Then there were some interesting and spirited contributions from the floor. One participant urged that an out of court settlement was to be avoided at all costs because, in his view, only a full public hearing of the case would expose the real truth of the horrors of colonial suppression of those who were fighting for their just rights. Another contributor, a Congolese gentleman, too, saw the virtue of making the world aware of the depth of the suffering of subject peoples everywhere, and lamented the treatment of Jean-Bertrand Aristide of Haiti, who had called for restitution from France of payments forcibly extracted from Haiti as compensation for confiscation of French property during the Haitian struggle for liberation from colonial exploitation and excesses. A third speaker, also an accomplished (lady) journalist and broadcaster, drew a thunderous applause for her fiery insistence that there is a universality in the quest for righting historical wrongs and that the Mau Mau scenario well fitted into this concept.
So there it was, without a single note of fundamental dissention or criticism, even if one or two people did express some reservations about the tactics of the litigation and what it is meant to achieve. But it must not be overlooked that all this discourse is taking place within the wider framework of what has come to be known as the Mau Mau Memorialization (MMM) project, a grand cathartic exercise in forging a renewed sense of Kenyan national identity and unity in the wake of the post-election ethnic violence of 2007/8.
This has involved a vigorous re-examination of Kenyan history and is the subject of an extremely well researched critical study by Lotte Hughes, lecturer in African Arts and Cultures at The (British) Open University, in ‘African Studies’ (a University of Witwaterstand publication, Vol 70, Issue 2, 2011), with the give-away title ‘Truth be Told: Some Problems with Historical Revisionism in Kenya’. There is not space here for considering her thesis in detail; suffice it to say that the main thrust of her paper is that the MMM phenomenon must not be taken at its face value as representing a unified national movement, that its aggressive agenda driven programme is tending to overshadow or side-line other perspectives going against the grain of what she calls ‘the prevailing meta-narrative [in which] Mau Mau is popularly depicted as a jolly good thing, which has the power to unite all Kenyans in their post-electoral hour of need’!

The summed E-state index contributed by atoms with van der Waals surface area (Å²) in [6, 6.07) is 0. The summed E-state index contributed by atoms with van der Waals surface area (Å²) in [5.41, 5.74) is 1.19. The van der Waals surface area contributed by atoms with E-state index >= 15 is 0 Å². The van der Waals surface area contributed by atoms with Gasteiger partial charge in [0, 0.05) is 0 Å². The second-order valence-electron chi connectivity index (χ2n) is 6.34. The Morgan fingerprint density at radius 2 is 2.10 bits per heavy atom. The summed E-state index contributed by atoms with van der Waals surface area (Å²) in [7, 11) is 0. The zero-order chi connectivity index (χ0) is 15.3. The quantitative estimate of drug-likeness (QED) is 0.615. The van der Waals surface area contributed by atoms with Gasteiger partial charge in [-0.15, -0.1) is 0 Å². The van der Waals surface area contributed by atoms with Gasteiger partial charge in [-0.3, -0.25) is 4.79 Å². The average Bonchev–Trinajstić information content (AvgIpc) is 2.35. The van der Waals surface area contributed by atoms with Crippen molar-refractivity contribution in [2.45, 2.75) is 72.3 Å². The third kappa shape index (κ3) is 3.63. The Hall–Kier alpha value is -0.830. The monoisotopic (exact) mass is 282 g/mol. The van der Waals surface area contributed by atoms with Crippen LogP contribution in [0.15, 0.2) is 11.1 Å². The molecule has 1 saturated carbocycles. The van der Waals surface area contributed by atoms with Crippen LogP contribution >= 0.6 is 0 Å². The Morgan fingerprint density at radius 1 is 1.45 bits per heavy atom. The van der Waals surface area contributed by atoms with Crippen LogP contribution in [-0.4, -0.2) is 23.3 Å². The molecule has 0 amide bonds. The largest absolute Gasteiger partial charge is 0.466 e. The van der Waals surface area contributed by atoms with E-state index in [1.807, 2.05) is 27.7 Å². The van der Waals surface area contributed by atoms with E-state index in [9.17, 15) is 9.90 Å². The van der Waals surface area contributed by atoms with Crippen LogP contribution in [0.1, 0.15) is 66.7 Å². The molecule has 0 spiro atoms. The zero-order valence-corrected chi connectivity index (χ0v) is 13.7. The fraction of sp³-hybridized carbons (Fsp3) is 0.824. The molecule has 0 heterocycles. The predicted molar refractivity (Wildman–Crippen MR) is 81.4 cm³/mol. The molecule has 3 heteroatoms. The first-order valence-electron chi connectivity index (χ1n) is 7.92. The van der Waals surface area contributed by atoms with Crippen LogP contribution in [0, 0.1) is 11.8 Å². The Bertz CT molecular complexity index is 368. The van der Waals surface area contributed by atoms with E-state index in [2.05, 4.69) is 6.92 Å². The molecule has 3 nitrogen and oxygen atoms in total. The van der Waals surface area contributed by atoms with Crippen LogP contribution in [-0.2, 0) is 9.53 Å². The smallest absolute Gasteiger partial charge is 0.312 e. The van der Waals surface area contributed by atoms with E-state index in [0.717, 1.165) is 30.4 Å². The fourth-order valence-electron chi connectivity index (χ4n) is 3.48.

In outline, she argues that the fact that Mau Mau had remained banned for four decades after independence had engendered a collective amnesia about it that only began to lift after 2003, which in turn then became the starting point for the emergence of a new orthodoxy that has appropriated the memory of Mau Mau for the laudable but nevertheless questionable objective of establishing it as the singular symbol of the entire liberation struggle. As she puts it, ‘this will not do because it excludes any mention of loyalists and the thousands if not millions of Kenyans who were neither on one side nor the other (or in the Gikuyu case ‘faced both ways’) in what became a civil war, not a straight fight between the colonial power and nationalist guerrillas’.
She goes on, ‘Mau Mau fighters did not win militarily, though they helped to pave the way for independence’, and adds poignantly: ‘Understandably, many of those who took part in the British-led counter-insurgency campaign do not wish to speak of it. Families were torn apart when close relatives followed different paths, as Ngugi waThiong’o (2010) movingly describes in his recent childhood memoir. Yet many Kenyans, no matter what their ethnic roots and political allegiances, sympathise with ex-fighters’ repeated public claims that they were betrayed by the post-independence political elite, and left to languish in poverty’.
Hughes cites a plethora of academic sources for her findings and conclusions and her article will undoubtedly pass into the ever-expanding body of knowledge and reference for students and experts of Kenyan history even if it may be perceived as treading on sensitive territory! But it is important that both sides of the equation are looked at dispassionately, and in particular to note what Hughes says about the current Mau Mau case at footnote 49:
‘I support the case in principle. My critique, however, focuses on the ways in which it is being used to skew historical analysis and public debate’.
And so let me return to where I started: Mau Mau happened in Kenya but half a century later its ghosts came to London and have been inhabiting the corridors of the Royal Courts of Justice since. This is hardly surprising because of the historical connection between Britain and Kenya. And London, which used to be the great capital of the imperial era (see Issue 3, 2010), now transformed into a global hub of diverse nationalities and ethnicities, has always been the home of foreign exiles, refugees and settled migrants who maintain close contacts with extensive networks of parliamentarians, lawyers, academics, students, media commentators, writers, church related and charitable institutions and other public-spirited organisations and individuals prepared to spend time, energy and resources on supporting a whole range of causes and campaigns to do with political and human rights in different parts of the world. The 14 June meeting was in this long tradition - not the first nor will it be the last about an important aspect of British/Kenyan relations – an example of what has been famously termed ‘the Empire strikes back’!
Ramnik (better known as RKD) Shah practiced as an advocate in Nairobi for 10 years from 1964, and was Vice- Chairman of the Law Society of Kenya for 1973/74. After settling in Britain, he practiced as a solicitor there for 30 years from 1975 and following retirement continues to write in various forums and as a member of the editorial board of the London-based Journal of Immigration Asylum and Nationality Law.